The sculpture, about two feet tall, depicts three generations of Chinese workers — a middle-aged man standing on unfinished tracks and holding the shovel while a grandfather bends down and tells a young boy the history of the work done on the railway.

Yuyang told Spencer Eccles, executive director of the Governor’s Office of Economic Development, that the statue would eulogize the workers’ spirit.

"They have made a contribution to the diversity of Utah and it was widely acknowledged that they were kind, industrious and smart," he said. "Which is also a celebration of the men’s dignity and fortitude."

Eccles presented the Chinese delegation, which included representatives from the Chinese national transportation ministry and the Chinese consul to America, with commemorative plates and a book about Utah to the group.

Eccles said the connection made at Promontory Summit with Utah and China continued to this day — noting Herbert had just completed a trade trip to China and that his successor, Jon Huntsman, was previously the U.S. ambassador to China.

"I think our future is bright," he said.

Eccles said the statue would likely end up in the Office of Economic Development’s new home at the World Trade Center at the City Creek Shopping Center. He said it would symbolize the growing economic and cultural connection between China and Utah.

Tonymercury Sir Nigel Gresley

Location: Botany NSW

ST. LOUIS — The North Missouri Railroad showed a tidy profit over the previous year despite disruptions of service, the annual report to stockholders showed.

The railroad earned $78,219 on revenue of $252,577 and anticipated that when it was paid for shipping soldiers and military supplies, it would receive about $110,000, the St. Louis Daily Missouri Republican reported.

The North Missouri Railroad ran through Audrain, Boone and Randolph counties on its way to the junction with the Hannibal-St. Joseph Railroad in Macon.

The profit would be used to repay debts and cover the cost of repairing the railroad after rebel raids. Before the destructive December 1861 raids, the company had wanted to extend the rail line northward 10 to 15 miles. But the war conditions prevented it, the newspaper reported.

The railroad directors called on the legislature to be elected in August to authorize $3 million in bonds, which would enable the company to extend the line to the Iowa border and lay track from Randolph County to St. Joseph.

Tonymercury Sir Nigel Gresley

Location: Botany NSW

Santa Fe Warbonnet F units to be unveiled

Published: May 14, 2012

GREENVILLE, S.C. — Two F7As painted in Santa Fe’s famous Warbonnet livery will be unveiled in Greenville on June 9. The two former Southern Pacific units, which will be numbered Santa Fe 315 and 316, are owned by the Galveston Railroad Museum and are being overhauled by Motive Power & Equipment Solutions Inc. BNSF Railway owns the trademark to the AT&SF Warbonnet, and has licensed its use to the museum for these two engines.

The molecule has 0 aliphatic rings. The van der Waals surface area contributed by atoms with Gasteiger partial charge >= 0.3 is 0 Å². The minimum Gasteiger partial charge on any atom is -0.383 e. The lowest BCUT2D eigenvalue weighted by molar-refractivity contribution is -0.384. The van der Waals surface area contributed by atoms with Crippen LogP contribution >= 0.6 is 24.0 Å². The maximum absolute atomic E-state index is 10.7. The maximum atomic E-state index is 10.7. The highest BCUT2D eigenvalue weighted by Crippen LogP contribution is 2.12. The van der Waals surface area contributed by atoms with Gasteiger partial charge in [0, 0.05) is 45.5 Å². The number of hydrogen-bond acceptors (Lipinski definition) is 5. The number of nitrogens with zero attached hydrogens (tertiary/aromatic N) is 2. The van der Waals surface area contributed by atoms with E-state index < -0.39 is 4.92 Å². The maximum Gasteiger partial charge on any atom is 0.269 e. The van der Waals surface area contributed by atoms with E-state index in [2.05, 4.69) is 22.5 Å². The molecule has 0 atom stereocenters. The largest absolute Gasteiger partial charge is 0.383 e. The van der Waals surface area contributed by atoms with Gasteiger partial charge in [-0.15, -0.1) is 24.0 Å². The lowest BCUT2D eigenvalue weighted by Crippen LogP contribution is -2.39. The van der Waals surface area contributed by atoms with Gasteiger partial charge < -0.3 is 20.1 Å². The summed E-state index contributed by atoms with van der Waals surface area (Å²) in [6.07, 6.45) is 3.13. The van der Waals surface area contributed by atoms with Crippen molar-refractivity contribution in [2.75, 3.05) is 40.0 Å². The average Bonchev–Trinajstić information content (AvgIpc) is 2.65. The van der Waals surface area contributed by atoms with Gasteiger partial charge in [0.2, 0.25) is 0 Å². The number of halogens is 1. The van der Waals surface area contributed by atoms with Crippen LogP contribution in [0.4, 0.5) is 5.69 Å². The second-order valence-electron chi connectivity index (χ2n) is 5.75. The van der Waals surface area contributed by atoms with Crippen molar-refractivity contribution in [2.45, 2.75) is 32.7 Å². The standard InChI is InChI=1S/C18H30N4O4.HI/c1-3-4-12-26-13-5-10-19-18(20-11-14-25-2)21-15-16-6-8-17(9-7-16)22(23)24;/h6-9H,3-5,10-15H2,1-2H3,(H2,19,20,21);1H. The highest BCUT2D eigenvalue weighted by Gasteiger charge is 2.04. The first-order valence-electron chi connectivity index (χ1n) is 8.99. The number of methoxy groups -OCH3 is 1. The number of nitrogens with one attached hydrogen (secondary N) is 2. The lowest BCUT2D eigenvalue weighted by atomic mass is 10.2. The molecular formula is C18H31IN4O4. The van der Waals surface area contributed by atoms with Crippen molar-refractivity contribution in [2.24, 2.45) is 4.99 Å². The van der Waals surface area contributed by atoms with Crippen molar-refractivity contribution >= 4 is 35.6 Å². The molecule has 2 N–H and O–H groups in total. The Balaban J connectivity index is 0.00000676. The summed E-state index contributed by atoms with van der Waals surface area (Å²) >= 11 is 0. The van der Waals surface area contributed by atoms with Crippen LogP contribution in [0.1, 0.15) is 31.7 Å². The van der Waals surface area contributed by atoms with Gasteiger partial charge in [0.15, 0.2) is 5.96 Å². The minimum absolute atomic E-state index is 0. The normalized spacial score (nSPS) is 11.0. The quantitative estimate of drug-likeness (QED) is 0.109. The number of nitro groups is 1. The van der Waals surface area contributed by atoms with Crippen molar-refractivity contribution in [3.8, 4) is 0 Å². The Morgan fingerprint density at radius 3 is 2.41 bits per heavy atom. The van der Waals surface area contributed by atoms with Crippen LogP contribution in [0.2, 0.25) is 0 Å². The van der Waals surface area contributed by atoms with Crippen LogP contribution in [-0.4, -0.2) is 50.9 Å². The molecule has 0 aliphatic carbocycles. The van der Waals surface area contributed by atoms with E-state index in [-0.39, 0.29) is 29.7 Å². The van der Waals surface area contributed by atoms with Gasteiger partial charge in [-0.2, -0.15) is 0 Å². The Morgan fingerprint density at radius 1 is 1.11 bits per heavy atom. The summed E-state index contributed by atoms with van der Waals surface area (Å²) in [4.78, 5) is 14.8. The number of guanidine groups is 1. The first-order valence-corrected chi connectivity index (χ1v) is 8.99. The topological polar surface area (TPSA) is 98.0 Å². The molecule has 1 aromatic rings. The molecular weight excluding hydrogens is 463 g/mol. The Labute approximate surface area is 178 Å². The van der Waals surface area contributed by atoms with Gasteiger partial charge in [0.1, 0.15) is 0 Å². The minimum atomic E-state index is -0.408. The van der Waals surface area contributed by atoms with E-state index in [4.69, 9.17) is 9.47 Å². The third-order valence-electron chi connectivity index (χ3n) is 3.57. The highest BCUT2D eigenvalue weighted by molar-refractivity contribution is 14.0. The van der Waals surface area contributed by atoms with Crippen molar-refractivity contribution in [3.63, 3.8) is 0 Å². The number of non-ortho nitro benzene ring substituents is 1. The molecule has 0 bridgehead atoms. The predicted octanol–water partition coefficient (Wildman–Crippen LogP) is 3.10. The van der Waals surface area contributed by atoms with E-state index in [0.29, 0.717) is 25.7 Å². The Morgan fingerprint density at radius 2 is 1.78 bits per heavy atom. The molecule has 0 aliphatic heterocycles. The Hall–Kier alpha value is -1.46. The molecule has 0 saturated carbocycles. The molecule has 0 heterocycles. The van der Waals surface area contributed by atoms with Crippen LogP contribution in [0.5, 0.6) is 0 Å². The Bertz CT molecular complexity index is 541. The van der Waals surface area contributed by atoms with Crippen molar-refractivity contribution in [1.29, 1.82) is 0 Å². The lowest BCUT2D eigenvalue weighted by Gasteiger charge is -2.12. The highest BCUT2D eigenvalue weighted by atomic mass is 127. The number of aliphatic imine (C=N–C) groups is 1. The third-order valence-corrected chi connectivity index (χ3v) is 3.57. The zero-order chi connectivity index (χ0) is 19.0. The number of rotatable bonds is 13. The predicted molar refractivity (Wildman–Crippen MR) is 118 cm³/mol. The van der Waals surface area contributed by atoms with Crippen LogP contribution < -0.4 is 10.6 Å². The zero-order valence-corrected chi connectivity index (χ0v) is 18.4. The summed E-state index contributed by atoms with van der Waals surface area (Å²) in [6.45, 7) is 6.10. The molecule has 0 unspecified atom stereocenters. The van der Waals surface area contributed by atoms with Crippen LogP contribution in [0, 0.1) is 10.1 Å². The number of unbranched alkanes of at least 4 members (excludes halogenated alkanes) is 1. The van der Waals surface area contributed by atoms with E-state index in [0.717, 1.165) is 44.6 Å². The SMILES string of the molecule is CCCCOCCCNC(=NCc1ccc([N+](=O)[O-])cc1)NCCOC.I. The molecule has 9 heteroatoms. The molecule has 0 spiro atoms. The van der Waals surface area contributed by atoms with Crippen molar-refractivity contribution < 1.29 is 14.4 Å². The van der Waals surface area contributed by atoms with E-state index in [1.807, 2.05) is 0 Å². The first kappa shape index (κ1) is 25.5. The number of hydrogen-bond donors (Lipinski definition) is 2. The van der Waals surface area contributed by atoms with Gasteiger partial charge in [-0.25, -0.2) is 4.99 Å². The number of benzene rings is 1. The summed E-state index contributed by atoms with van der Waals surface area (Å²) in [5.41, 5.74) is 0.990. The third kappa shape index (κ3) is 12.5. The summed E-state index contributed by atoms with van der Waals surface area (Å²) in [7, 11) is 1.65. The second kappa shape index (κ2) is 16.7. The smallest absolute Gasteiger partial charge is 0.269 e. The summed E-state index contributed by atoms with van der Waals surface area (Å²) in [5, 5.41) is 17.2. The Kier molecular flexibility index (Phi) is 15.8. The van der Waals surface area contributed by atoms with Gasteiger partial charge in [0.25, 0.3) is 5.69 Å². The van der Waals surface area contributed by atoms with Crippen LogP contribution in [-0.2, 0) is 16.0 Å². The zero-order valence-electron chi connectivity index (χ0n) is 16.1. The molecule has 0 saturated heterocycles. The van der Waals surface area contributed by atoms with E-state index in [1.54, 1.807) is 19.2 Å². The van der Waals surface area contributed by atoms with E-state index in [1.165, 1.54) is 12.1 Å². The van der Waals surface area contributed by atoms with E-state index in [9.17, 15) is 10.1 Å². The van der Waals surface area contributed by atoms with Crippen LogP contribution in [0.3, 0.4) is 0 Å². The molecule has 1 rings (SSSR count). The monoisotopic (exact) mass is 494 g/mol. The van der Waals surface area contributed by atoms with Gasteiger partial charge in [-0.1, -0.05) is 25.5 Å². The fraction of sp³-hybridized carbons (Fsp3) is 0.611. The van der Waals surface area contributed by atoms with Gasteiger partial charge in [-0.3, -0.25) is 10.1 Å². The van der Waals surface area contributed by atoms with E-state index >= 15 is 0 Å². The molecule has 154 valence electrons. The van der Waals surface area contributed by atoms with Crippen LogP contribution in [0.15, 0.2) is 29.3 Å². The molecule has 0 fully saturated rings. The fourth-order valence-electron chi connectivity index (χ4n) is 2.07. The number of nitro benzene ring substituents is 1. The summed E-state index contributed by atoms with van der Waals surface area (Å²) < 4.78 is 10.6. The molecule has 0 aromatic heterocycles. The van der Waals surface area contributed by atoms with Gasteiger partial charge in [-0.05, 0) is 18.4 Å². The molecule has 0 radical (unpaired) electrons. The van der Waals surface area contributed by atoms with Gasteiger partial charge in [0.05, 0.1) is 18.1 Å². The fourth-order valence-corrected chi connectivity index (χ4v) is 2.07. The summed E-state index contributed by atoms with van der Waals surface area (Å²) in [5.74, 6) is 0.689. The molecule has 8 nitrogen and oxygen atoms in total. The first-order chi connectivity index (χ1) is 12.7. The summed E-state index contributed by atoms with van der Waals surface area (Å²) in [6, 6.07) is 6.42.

The locomotives replace another pair of F7s the museum owned, former SP/Texas Limited Nos. 100 and 200, which were severely damaged by Hurricane Ike in 2008 and scrapped.

The event will take place from 10:00 a.m. to 2:00 p.m. Eastern Time and is limited to 200 attendees. To RSVP, send an email toSantefef7unveiling@bellsouth.net. Include the following information: Name, company, address, state, phone number, and email address.

Tonymercury Sir Nigel Gresley

Location: Botany NSW

California State Railroad Museum to debut ‘Ticket To Ride’ exhibit

Published: May 14, 2012

SACRAMENTO, Calif. — The California State Railroad Museum is unveiling a new exhibit titled “Ticket to Ride: 150 Years of Passenger Comfort & Style” on May 31. The exhibit will showcase railroad artifacts that chronicle how customer experiences on passenger trains has improved over time through innovations in comfort, design, service, and technology.

Visitors will be able to view different types of passenger seating from the 1870s to today. They may sit in a restored 1930s vintage passenger car seat and, for comparison, a current Amtrak double coach seat. Visitors will see a variety of vintage tickets, sleeping accommodations, and amenities from different eras and traveling classes. They will also have the opportunity to touch manufacturing materials used to produce passenger seats, read conversations between passengers from different eras, and see printed advertisements. The exhibit includes an original barber chair used in the early 20th century, a bar from a 1930s streamlined lounge car, a coal stove, light fixtures, dining utensils, china, and decorated leaded glass.

The “Ticket to Ride” exhibit be open through March 2013. For more information go to http://www.californiastaterailroadmuseum.org or call (916) 445-6645.